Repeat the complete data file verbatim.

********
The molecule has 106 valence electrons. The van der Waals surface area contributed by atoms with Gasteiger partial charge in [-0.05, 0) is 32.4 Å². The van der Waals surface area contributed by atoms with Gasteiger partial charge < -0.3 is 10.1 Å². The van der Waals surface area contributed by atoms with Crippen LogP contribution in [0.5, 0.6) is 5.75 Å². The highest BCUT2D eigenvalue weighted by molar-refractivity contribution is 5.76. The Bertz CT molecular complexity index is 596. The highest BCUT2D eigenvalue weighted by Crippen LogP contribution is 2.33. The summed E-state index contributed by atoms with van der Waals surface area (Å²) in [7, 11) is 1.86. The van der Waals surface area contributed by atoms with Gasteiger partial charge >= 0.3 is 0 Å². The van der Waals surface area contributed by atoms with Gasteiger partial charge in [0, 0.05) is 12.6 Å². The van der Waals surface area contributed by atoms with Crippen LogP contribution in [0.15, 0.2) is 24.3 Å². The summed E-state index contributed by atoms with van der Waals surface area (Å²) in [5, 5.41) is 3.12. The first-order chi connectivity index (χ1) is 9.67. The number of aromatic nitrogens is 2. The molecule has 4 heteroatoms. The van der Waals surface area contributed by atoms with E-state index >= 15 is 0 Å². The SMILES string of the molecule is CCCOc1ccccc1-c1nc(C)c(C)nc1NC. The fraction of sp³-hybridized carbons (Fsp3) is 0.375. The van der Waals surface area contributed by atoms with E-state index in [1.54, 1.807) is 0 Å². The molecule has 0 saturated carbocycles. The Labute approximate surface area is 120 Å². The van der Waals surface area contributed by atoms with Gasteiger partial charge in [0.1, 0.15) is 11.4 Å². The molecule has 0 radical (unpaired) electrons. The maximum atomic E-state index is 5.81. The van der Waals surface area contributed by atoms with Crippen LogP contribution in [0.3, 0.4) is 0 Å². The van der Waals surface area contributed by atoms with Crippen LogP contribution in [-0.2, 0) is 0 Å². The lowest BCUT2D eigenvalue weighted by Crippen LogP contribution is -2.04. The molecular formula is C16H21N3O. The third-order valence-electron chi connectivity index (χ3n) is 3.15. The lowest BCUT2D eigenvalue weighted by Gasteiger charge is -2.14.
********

The molecule has 106 valence electrons. The van der Waals surface area contributed by atoms with Gasteiger partial charge in [-0.05, 0) is 32.4 Å². The van der Waals surface area contributed by atoms with Gasteiger partial charge < -0.3 is 10.1 Å². The van der Waals surface area contributed by atoms with Crippen LogP contribution in [0.5, 0.6) is 5.75 Å². The highest BCUT2D eigenvalue weighted by molar-refractivity contribution is 5.76. The Bertz CT molecular complexity index is 596. The highest BCUT2D eigenvalue weighted by Crippen LogP contribution is 2.33. The summed E-state index contributed by atoms with van der Waals surface area (Å²) in [7, 11) is 1.86. The van der Waals surface area contributed by atoms with Gasteiger partial charge >= 0.3 is 0 Å². The van der Waals surface area contributed by atoms with Gasteiger partial charge in [0, 0.05) is 12.6 Å². The van der Waals surface area contributed by atoms with Crippen LogP contribution in [0.15, 0.2) is 24.3 Å². The summed E-state index contributed by atoms with van der Waals surface area (Å²) in [5, 5.41) is 3.12. The first-order chi connectivity index (χ1) is 9.67. The number of aromatic nitrogens is 2. The molecule has 4 heteroatoms. The van der Waals surface area contributed by atoms with E-state index >= 15 is 0 Å². The SMILES string of the molecule is CCCOc1ccccc1-c1nc(C)c(C)nc1NC. The fraction of sp³-hybridized carbons (Fsp3) is 0.375. The van der Waals surface area contributed by atoms with E-state index in [1.54, 1.807) is 0 Å². The molecule has 0 saturated carbocycles. The Labute approximate surface area is 120 Å². The van der Waals surface area contributed by atoms with Gasteiger partial charge in [0.1, 0.15) is 11.4 Å². The molecule has 0 radical (unpaired) electrons. The maximum atomic E-state index is 5.81. The van der Waals surface area contributed by atoms with Crippen LogP contribution in [0.3, 0.4) is 0 Å². The van der Waals surface area contributed by atoms with Crippen LogP contribution in [-0.2, 0) is 0 Å². The lowest BCUT2D eigenvalue weighted by Crippen LogP contribution is -2.04. The molecular formula is C16H21N3O. The third-order valence-electron chi connectivity index (χ3n) is 3.15. The lowest BCUT2D eigenvalue weighted by Gasteiger charge is -2.14.